What areas is the MEIBC going to focus on under your stewardship?
Concisely put our vision is to promote collective bargaining in the industry, ensure centralised collective bargaining is maintained and also enforce compliance with the agreements that have been reached in the industry – the last mentioned is of course never a popular undertaking, but a legal obligation nonetheless, and one we have to carry out. These are the areas we are going to focus on and if we get it right, I have no doubt we are going to make a meaningful contribution.
What is your parting message to our readers?
We have a clear mandate, which is to serve all with honesty and integrity. I look to all our stakeholders for support, my management committee for guidance and my staff, without whom none of this would be possible, for their continued loyalty, hard work and dedication. There is no doubt that the future is not what we thought it would be - it’s challenging, somewhat uncertain and unclear. I and my leadership team, will be working very hard to ensure that MEIBC remains the benchmark against which all other bargaining councils can measure themselves.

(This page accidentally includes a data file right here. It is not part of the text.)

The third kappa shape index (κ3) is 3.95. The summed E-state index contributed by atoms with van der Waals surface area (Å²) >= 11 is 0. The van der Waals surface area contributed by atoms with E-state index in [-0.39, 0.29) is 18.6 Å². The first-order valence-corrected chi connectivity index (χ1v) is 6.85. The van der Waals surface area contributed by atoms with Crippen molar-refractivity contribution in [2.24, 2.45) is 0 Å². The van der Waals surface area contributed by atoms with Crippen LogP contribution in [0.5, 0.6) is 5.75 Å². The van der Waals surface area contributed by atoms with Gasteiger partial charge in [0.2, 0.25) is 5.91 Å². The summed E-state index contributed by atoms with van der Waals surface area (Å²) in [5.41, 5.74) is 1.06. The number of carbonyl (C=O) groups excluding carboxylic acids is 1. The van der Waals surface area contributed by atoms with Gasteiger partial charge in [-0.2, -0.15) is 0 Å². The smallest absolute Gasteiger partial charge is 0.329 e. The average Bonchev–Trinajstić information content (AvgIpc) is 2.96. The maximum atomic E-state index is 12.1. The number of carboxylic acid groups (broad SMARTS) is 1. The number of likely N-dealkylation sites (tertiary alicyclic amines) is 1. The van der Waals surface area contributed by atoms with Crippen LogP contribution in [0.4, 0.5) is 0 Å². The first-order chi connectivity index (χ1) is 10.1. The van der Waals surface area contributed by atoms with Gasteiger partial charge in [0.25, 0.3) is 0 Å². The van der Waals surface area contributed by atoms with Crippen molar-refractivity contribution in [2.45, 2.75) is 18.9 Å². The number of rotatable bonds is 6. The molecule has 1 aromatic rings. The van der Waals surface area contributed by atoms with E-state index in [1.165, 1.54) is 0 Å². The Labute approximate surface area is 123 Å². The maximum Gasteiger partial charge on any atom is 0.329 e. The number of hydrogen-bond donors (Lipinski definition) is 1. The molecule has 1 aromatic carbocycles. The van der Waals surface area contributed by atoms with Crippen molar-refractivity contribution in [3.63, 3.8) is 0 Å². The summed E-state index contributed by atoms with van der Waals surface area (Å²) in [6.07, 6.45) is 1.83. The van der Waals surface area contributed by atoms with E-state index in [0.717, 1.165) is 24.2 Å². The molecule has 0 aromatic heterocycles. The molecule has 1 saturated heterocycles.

n this issue of CEO magazine we speak to Thulani Mthiyane, general secretary of the Metal and Engineering Industries Bargaining Council (MEIBC) about the challenges the industry faces, the role he sees the Council playing and why he thinks our metal and engineering industries can be competitive on the global stage.
The MEIBC has a dynamic and diverse community it serves, how do you ensure you achieve a balance of serving both the business as well as the labour needs?
LEADING EDGE | MEIBC
by Valdi Pereira